She would appreciate clarification on the powers and functions of the National Council for Equality of Peoples and Nationalities and an explanation of the certification required to prove a particular racial affiliation for the purposes of Executive Decree No. 60. She also would like to know to what extent the traditional culture of people of African descent enjoyed the same status as that of indigenous peoples at the institutional level and whether all children in Ecuador were taught about the contributions made by indigenous peoples and persons of African descent to Ecuadorian society. Lastly, she noted with concern that it was often private enterprises who were the main beneficiaries of extractive activities carried out on the ancestral lands of indigenous peoples.

Mr. Yeung Sik Yuen said that it was unclear how the indigenous justice system was implemented, how it differed from the ordinary justice system, which persons were responsible for its implementation, how such persons were selected and whether they were offered training. It would be helpful to learn whether a mechanism had been established to prevent arbitrary decisions from being taken in the indigenous justice system and whether such decisions could be appealed. In addition, he wished to know what sentences had been handed down since 2014 in cases involving discrimination offences or hate crimes.

Mr. Avtonomov said that he would welcome further information on the mechanisms to be established under article 346 of the Code of the Judiciary to coordinate the indigenous and ordinary justice systems and on the efforts made to harmonize the two systems. With regard to the situation of domestic workers, many of whom were foreign nationals, he wished to know what measures had been taken to ensure that persons who performed domestic work only occasionally or sporadically but nevertheless on an occupational basis enjoyed the guarantees to which they were entitled under the International Labour Organization Domestic Workers Convention, 2011 (No. 189), which Ecuador had ratified in 2013, and whether such persons experienced racial discrimination. In that connection, he wished to know the impact of the various campaigns launched to raise awareness of labour rights and of the home inspections conducted. Moreover, he would appreciate further information on any cases of discrimination against the Roma communities living in Ecuador.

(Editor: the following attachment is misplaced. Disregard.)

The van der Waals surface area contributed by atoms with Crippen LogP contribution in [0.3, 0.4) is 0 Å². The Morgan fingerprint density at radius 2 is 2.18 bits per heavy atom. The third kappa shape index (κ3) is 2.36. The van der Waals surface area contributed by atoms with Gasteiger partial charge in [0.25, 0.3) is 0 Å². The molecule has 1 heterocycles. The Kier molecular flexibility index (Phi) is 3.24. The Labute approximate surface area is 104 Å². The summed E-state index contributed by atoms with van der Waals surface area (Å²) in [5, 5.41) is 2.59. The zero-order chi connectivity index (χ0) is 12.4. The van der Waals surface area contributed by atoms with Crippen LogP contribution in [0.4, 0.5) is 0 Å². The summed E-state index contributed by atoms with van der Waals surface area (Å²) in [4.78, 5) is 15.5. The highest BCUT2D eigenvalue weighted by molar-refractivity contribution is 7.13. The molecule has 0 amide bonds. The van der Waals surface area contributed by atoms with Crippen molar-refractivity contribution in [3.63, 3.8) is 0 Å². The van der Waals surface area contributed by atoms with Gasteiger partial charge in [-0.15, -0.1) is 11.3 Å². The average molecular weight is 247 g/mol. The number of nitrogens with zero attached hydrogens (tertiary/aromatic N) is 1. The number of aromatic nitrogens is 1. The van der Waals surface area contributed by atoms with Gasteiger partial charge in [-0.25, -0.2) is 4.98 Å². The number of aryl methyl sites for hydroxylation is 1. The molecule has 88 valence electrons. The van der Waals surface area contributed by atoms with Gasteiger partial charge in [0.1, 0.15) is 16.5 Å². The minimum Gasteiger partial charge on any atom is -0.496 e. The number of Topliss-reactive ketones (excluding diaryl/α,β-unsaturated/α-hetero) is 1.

Mr. Lindgren Alves said that it was unclear why indigenous marriages were not recognized in Ecuador. On a more general point, he wished to commend the State party for its pioneering efforts to guarantee the collective rights of minority groups.

Mr. Bossuyt said that he would welcome an explanation of how affirmative action was understood and implemented in the State party. He wished to know on what criteria the application of affirmative action measures was based and whether self-identification as a member of a minority group was taken into account when determining eligibility for such measures. Was preference given to members of certain groups even where others were better qualified?

Noting that the right to material equality did not refer to equality of opportunity but rather to equality of outcome, he would like to know how the Government expected to achieve that outcome. He also wished to know how the right to material equality for all citizens was legally guaranteed.